Remember, remember, the fifth of November…

November the fifth is a memorable day, one where I usually find myself watching V for Vendetta with a big bowl of popcorn and some friends. But now that I find myself on the Coast of England and just a half hour away from the Bonfire Capital of the World – well, I decided I had to check it out. So last week, we did just that!

We headed to Lewes on the train after waiting in a relatively short queue. We even managed to snag seats, we seemed to be in the clear, and I wondered just how packed this celebration would be. It was packed. I’m talking 30,000 people. It was incredible, the tiny streets filled with crowds of bonfire goers, from tots to teens to grandparents. We made our way towards the parade, dodging drunks and people with flaming torches. The parade is made up of several bonfire societies, all of them dressed in different costumes. Some were simple, just striped shirts and maybe some face paint, while others were dressed as the Pope or Native Americans with massive headdresses. Basically, if this were to happen anywhere else in the world, there would be havoc and a lot of ridicule. But it’s been a tradition here for so long it’s just something to look forward to each year. And a good excuse to drink in public. How outrageous the event is is what draws the massive crowds. Also, it is a lot of fun, so long as you don’t get too offended.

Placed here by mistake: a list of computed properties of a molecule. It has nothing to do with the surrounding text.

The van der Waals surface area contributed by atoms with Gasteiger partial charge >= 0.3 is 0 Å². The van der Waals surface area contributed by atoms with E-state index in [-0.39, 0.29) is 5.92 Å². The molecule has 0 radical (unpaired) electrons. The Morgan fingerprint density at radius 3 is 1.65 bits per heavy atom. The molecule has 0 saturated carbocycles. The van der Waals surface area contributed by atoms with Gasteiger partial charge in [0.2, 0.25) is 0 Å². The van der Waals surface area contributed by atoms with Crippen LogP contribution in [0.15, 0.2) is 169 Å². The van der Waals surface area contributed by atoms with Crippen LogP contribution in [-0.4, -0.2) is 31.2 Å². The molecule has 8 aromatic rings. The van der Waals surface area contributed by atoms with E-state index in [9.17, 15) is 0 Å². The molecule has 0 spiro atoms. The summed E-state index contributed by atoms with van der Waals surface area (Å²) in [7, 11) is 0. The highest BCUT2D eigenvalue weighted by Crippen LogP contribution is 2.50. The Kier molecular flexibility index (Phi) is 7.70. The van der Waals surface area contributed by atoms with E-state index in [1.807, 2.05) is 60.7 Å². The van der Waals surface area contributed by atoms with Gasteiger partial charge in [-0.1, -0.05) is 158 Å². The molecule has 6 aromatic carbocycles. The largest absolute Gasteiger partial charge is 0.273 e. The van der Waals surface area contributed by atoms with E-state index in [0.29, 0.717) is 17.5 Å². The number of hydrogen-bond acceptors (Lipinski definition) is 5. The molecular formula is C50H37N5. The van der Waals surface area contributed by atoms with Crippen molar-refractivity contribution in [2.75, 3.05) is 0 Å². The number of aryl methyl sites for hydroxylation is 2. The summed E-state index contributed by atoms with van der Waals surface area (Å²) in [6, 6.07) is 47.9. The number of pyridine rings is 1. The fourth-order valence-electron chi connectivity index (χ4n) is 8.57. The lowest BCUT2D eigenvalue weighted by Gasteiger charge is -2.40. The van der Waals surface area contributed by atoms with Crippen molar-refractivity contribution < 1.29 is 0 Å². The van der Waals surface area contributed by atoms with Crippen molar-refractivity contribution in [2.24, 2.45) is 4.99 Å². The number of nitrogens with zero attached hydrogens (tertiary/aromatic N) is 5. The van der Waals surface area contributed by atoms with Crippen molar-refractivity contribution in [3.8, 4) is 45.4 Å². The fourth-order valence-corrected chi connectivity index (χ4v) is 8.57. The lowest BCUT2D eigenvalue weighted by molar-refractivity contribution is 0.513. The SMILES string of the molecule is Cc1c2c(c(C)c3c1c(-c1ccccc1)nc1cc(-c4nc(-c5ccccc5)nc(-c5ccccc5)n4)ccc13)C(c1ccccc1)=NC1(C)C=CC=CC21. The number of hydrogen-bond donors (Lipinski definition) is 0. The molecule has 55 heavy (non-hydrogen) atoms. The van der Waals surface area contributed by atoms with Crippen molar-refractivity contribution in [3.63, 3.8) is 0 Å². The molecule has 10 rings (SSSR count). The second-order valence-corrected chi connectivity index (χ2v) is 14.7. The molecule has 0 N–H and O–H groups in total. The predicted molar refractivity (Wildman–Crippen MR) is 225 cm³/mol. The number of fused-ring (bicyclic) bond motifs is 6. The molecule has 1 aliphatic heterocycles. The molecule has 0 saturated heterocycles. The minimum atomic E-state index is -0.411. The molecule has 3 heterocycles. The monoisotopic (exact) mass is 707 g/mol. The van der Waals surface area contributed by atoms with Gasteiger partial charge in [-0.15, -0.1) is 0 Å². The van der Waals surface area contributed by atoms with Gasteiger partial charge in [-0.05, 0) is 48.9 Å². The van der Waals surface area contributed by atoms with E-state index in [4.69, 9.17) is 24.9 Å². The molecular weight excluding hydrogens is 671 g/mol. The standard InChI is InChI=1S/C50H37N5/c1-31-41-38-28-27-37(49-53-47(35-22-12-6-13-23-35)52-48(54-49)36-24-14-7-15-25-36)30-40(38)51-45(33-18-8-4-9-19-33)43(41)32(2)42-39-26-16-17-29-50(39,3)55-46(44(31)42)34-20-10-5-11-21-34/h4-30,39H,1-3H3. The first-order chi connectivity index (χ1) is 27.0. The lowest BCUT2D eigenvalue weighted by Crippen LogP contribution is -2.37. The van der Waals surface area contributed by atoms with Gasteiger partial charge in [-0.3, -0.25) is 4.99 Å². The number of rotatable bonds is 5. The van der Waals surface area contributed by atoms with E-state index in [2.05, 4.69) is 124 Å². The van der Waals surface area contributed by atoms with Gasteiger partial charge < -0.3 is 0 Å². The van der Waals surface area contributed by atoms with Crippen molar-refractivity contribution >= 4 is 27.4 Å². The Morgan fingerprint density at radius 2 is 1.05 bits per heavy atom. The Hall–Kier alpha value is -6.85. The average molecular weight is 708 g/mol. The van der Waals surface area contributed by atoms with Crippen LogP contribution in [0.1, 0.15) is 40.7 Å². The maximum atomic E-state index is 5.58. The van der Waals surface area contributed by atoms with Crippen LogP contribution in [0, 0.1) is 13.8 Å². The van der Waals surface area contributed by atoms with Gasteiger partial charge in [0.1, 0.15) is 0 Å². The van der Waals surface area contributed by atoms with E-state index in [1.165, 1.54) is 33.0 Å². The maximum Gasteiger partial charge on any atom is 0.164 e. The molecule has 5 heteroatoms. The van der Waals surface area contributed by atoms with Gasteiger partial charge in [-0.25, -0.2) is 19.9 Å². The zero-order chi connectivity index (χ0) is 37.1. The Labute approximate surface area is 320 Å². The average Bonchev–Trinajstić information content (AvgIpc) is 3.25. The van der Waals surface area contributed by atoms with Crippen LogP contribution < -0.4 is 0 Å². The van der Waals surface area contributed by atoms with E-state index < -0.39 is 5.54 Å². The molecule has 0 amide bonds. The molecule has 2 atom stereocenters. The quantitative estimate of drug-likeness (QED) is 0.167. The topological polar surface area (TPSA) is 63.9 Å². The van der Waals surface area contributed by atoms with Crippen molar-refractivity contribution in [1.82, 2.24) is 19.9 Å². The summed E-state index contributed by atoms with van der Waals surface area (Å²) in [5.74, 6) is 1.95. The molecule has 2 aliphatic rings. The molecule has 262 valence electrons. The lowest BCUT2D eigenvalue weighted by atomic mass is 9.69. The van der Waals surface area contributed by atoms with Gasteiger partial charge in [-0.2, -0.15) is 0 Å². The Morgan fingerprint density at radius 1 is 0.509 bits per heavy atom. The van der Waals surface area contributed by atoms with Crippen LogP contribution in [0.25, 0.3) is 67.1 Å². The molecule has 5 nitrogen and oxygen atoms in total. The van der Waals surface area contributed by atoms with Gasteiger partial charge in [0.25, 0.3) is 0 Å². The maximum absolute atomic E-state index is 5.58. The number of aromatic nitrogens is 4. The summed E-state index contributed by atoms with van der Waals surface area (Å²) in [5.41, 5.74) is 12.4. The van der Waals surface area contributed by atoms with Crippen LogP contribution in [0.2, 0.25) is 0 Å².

Now, I had been warned about bangers but wasn’t sure what to expect. Until one landed next to my feet and exploded. I shrieked, covered my head and wondered what had just happened. Oh yeah, get used to that, it’s going to happen. A lot. Eventually the heat from all of the flames and the noise from all the bangers and fireworks blended into the night…it just became natural. And it was amazing, I really couldn’t believe my eyes.

So, if you were to go to this event uninformed about why they do it, you might be a little shocked at seeing burning crosses and the like. But if you know that November fifth was the uncovering of the gunpowder plot back in 1605 – yes, Guy Fawkes and his crew had plans to blow up the House of the Lords but were thwarted. So now we burn effigies, set off fireworks and get a little rowdy. It’s also quite anti Catholic, hence the burning/exploding Pope. Mind you, it’s definitely not as violent as it used to be, and I’m glad for that. Also, in terms of the offensive parts, it’s all meant to be in good fun, but I guess it would depend where you stand in terms of your religious and political views. I tried to not think about it and just experience the event with an open mind.